New officers for the EMR vendor trade organization that HIMSS runs: Epic EVP Carl Dvorak (chairman) and NextGen VP Charlie Jarvis (vice chair). Carl says he’s excited to lead efforts related to open standards, which is probably driving Glen Tullman up a wall given his comments about Epic’s lack of openness in my interview yesterday.

Best Buy donates its Geek Squad service to Children’s Hospitals and Clinics of Minnesota, providing and supporting Skype, web conferencing, and video games for the families of patients.

The 45-year-old billionaire founder of Salesforce.com will donate $100 million for a new children’s hospital at UCSF.

The federal government sues Oracle for fraud, claiming tens of millions of dollars in overcharges (illegal ones, not just the usual high Oracle prices). A former Oracle employee turned whistleblower claims the company intentionally hid discounts it gave to big customers to avoid giving the feds its best price.

Cambridge Memorial Hospital (Ontario) uses out the Information Builders WebFOCUS BI platform to develop an ED tracking board application.

EnovateIT expands its mobile and wall-mounted workstation into overseas healthcare markets, citing similar demand to the US as EMRs replace paper.

AT&T issues an apology to iPhone fanatics like Inga who had problems trying to get their latest toy (what recession?) Sales were ten times higher than for the 3G last year and they ran out. AT&T says they received 13 million visits to their site in a single day by people checking their upgrade eligibility.


A Madison, WI law firm gets a $1.2 million NIH grant to create an application that will check patient eligibility for government programs. I don’t quite get the business structure: the law firm (ABC for Health) is a non-profit that connects families with healthcare services, but the grant went to its for-profit subsidiary called My Coverage Plan, Inc. I guess they plan to commercialize the result. It actually sounds pretty cool for what it costs, given the huge money being thrown at less obviously beneficial HIT projects (at least if you like the idea of government paying for software to identify more people for which it can pay for healthcare).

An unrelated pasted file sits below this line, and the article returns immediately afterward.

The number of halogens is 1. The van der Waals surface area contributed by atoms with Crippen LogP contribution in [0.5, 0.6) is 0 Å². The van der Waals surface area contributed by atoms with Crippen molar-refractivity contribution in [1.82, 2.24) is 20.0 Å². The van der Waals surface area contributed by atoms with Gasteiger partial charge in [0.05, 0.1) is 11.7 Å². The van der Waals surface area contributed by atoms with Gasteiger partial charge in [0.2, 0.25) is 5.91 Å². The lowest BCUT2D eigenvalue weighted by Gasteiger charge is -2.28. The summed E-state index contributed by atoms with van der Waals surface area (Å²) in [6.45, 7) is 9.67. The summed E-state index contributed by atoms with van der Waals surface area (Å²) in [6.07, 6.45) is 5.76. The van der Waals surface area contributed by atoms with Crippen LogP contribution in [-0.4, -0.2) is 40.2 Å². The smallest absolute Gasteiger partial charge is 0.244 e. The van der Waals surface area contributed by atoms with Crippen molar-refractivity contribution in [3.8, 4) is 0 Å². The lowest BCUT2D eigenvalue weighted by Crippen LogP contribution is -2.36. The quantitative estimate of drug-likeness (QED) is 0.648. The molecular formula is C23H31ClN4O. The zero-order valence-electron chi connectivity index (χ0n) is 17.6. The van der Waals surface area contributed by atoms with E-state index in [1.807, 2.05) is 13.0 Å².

A vendor demonstrates a 3.7 ounce smart phone that also contains full ECG capabilities at a Singapore trade show. The owner touches their fingers to the phone, their reading is sent to a 24-hour, clinician-staffed center, and within minutes they get a text message back with the results. $100 covers the device and 10 ECGs per month (do people really need all those ECGs?) The vendor, EPI, also offers virtual health records; a global physician network; and a health suite that measures blood pressure, blood glucose, and cholesterol.

The new Kosair Children’s Medical Center (KY) chooses GetWellNetwork’s pediatric health information solution, GetWellTown, for patient education, discharge planning, and patient workflows.

Versus Technology and Iatric Systems partner to bring real-time location system capabilities to Meditech.

Insurance company Wellpoint, most known for cancelling the medical insurance of newly diagnosed breast cancer patients, will offer video chat house calls starting in the fall.